Lemuria/Sirius B


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Lemuria/Sirius B Review

by James Christopher Monger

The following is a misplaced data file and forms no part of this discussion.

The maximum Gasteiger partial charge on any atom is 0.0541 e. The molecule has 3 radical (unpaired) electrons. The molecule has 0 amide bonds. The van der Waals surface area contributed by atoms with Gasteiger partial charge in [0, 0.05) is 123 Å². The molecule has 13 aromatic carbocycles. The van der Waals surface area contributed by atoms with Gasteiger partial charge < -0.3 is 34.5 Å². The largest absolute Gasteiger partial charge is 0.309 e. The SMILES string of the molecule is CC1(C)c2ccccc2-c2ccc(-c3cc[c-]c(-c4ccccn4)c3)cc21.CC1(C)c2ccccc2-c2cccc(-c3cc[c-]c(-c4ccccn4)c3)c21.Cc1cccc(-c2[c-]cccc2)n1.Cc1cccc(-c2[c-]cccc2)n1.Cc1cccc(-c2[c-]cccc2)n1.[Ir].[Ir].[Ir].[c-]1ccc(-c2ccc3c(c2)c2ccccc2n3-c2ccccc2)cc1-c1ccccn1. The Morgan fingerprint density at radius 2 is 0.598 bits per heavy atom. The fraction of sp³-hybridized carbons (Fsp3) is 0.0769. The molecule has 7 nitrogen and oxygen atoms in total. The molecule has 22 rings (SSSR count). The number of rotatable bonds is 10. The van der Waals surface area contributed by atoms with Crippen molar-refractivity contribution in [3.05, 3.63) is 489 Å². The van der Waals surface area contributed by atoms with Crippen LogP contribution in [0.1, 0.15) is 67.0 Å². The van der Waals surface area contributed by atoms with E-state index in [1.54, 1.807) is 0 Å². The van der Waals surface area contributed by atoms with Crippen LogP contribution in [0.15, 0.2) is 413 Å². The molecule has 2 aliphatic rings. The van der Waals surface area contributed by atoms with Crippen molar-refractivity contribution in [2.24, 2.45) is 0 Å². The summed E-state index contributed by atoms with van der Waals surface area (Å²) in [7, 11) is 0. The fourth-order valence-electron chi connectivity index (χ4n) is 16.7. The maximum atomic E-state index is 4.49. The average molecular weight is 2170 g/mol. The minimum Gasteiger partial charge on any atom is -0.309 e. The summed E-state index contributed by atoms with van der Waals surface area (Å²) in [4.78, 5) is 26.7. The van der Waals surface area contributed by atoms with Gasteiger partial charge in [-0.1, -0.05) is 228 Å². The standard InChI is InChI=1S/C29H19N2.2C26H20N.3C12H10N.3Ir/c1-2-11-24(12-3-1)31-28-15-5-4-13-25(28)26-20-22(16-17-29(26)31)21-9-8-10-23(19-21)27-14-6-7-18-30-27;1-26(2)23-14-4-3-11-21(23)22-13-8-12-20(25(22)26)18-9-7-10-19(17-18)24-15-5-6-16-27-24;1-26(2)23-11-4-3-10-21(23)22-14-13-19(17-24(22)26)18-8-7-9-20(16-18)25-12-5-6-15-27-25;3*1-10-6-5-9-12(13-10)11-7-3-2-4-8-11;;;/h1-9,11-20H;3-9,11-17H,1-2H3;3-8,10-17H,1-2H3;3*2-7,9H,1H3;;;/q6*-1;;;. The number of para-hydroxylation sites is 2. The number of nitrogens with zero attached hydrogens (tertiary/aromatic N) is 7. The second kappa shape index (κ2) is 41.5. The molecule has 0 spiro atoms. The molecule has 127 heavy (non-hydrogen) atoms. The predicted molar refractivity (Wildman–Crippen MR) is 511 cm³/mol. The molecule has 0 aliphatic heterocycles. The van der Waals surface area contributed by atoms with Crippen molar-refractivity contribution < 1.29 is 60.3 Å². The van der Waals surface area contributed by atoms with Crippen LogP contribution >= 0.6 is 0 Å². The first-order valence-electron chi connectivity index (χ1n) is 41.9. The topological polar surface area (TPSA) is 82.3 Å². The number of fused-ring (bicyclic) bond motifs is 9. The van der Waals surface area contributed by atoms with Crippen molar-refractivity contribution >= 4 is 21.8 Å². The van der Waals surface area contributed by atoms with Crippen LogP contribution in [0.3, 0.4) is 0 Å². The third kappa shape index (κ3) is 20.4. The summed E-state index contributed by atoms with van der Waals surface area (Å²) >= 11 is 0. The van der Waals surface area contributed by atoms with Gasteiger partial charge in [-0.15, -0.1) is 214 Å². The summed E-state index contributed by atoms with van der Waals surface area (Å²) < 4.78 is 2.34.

Therion mastermind Christofer Johnsson has never recovered from hearing the choir come in at the end of Ozzy Osbourne's "Diary of a Madman." While 2002's Secret of the Runes, a conceptual work celebrating the nine different worlds of Norse mythology, was technically flawless and endlessly atmospheric, its orchestral and choral wall of sound seemed pasted on rather than successfully integrated into the electric onslaught. After a two-year hiatus, Therion return with not one but two records, the blistering, elegiac, and overall stunning Lemuria/Sirius B. This time around, the Scandinavian heavy metal equivalent of the Moody Blues eulogizing a Viking funeral have mastered their dark art and created the finest record of their career. Fans of the group's early, orchestra-free death metal period, as well as those converted by the band's forays into classical and opera, will find common ground here. The bombast of tracks like "Abraxas" -- its solemn trumpet intro sounds infinitely more Morricone than it does Metallica -- and "The Dreams of Swedenborg" is balanced by the brute force of more traditional power metal numbers like "Uthark Runa" and the electrifying "Sirius B." However, it takes a song like "Quetzalcoatl," which integrates these two worlds so effortlessly, for the listener to understand fully the scope of this polarizing band's vision. It takes balls to mix mandolins, Hammond organs, opera singers, and a full symphony with the testosterone-fueled slam of heavy metal, and it's even harder to do it without the slightest hint of irony, a feat Therion has more than achieved on Lemuria/Sirius B.

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